In my opinion, this is not a problem with Ricci’s book, but arises from the fact that he may be breaking new ground in his effort. The essay as a whole  proposes to demonstrate the necessity of unequal exchange as a fact in the world economy at a level of detail not understood previously.

This, I find very interesting, but I do have a problem with Ricci’s approach.

Ricci believes his study contradicts the prevailing dogma within the field of political-economy that,

“trade liberalization would be the optimal policy for every country at all times regardless of the level of economic development because international trade enriches, and never impoverishes, the country under all possible circumstances by maximizing the static and dynamic allocative efficiency.” (Ricci, pg. 20)

Note the terms above:

Every country?

Regardless of the level of development?

At all times?

Never impoverishes?

Under all possible circumstances?

Straw man arguments composed of absolute statements like this are clearly posed for purposes of being easily disproved. (The bar for Marx’s labor theory of value should be set so low by these academics.)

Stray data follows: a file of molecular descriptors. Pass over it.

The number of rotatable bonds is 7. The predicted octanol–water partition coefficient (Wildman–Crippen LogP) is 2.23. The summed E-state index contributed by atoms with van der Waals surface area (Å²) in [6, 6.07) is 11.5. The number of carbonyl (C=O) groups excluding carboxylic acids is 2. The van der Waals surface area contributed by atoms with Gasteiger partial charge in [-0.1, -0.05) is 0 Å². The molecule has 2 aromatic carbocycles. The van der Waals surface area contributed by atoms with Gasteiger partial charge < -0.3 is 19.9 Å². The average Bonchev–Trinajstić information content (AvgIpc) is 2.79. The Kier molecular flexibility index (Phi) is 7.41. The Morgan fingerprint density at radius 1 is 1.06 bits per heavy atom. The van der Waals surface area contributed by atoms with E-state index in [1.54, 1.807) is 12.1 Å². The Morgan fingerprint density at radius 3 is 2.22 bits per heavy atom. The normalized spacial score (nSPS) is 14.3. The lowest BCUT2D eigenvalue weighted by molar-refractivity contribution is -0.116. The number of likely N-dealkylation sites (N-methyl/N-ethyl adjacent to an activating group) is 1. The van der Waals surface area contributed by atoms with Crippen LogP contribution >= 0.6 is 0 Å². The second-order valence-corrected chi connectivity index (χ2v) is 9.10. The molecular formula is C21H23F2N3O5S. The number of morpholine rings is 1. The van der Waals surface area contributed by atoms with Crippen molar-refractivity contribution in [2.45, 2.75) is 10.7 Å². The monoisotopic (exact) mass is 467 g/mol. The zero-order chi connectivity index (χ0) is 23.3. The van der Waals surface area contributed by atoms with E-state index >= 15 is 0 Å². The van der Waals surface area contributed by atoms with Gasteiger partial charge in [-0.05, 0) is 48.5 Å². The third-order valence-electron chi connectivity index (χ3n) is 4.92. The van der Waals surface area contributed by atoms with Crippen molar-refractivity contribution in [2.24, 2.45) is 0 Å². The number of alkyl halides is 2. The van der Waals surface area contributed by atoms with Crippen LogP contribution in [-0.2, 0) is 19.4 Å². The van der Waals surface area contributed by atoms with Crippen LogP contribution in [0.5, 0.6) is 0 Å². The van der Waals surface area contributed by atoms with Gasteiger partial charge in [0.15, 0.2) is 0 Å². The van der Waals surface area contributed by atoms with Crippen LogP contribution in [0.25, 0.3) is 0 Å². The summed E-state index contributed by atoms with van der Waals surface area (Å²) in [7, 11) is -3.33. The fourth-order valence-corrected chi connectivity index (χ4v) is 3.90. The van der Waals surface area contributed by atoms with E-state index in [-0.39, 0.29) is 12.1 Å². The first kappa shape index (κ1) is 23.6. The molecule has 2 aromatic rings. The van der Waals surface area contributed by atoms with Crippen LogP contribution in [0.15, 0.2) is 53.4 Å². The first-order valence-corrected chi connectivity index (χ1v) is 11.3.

In this sense, Ricci appears to have written a disappointing monograph, however pathbreaking.

So, let’s assume, instead, the very opposite of this dogma: namely, that trade liberalization is never the optimal policy for any country, no matter its level of economic development, because it mostly tends to impoverish and immiserate its citizens.

Yet, communists have long advocated for free trade — or what is today called trade liberalization.

And why?

Perhaps, because, as Margaret Thatcher put it so indelicately, there is no alternative.

Hence, we arrive at this statement by Marx:

But, in general, the protective system of our day is conservative, while the free trade system is destructive. It breaks up old nationalities and pushes the antagonism of the proletariat and the bourgeoisie to the extreme point. In a word, the free trade system hastens the social revolution. It is in this revolutionary sense alone, gentlemen, that I vote in favor of free trade.

According to Marx, then, if you want a social revolution, you want trade liberalization, no matter the consequences.

No matter the consequences.

Because there is no alternative.

There is nothing to be gained by protectionism in any form for the proletarians; there is nothing for them to lose by trade liberalization … but their chains.

NEXT: A second comment

Stick a fork in it, Joe…

 

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Imagine this: It’s one year into your administration where, allegedly, you won by the largest majority in American history and what are you doing?